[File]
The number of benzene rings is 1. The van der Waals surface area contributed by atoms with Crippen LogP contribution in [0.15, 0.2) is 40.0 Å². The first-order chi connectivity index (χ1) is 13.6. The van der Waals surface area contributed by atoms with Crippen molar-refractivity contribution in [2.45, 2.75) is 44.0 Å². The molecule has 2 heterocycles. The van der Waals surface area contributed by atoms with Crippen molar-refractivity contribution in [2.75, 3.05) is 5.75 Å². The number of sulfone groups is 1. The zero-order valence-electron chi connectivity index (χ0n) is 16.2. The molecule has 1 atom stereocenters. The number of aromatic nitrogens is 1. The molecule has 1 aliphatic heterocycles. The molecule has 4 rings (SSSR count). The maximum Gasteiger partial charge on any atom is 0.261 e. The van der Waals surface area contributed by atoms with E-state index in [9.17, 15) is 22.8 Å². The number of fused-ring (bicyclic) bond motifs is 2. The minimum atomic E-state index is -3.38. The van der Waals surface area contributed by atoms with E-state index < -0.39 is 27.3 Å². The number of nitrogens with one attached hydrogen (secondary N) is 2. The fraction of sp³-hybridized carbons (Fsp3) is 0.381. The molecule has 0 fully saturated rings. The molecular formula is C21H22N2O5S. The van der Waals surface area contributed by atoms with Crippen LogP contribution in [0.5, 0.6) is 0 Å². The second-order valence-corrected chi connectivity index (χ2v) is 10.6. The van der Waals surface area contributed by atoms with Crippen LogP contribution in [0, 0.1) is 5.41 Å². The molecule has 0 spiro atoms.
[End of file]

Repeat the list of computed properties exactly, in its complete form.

The number of benzene rings is 1. The van der Waals surface area contributed by atoms with Crippen LogP contribution in [0.15, 0.2) is 40.0 Å². The first-order chi connectivity index (χ1) is 13.6. The van der Waals surface area contributed by atoms with Crippen molar-refractivity contribution in [2.45, 2.75) is 44.0 Å². The molecule has 2 heterocycles. The van der Waals surface area contributed by atoms with Crippen molar-refractivity contribution in [2.75, 3.05) is 5.75 Å². The number of sulfone groups is 1. The zero-order valence-electron chi connectivity index (χ0n) is 16.2. The molecule has 1 atom stereocenters. The number of aromatic nitrogens is 1. The molecule has 1 aliphatic heterocycles. The molecule has 4 rings (SSSR count). The maximum Gasteiger partial charge on any atom is 0.261 e. The van der Waals surface area contributed by atoms with E-state index in [9.17, 15) is 22.8 Å². The number of fused-ring (bicyclic) bond motifs is 2. The minimum atomic E-state index is -3.38. The van der Waals surface area contributed by atoms with E-state index < -0.39 is 27.3 Å². The number of nitrogens with one attached hydrogen (secondary N) is 2. The fraction of sp³-hybridized carbons (Fsp3) is 0.381. The molecule has 0 fully saturated rings. The molecular formula is C21H22N2O5S. The van der Waals surface area contributed by atoms with Crippen LogP contribution in [0.5, 0.6) is 0 Å². The second-order valence-corrected chi connectivity index (χ2v) is 10.6. The van der Waals surface area contributed by atoms with Crippen LogP contribution in [0, 0.1) is 5.41 Å². The molecule has 0 spiro atoms.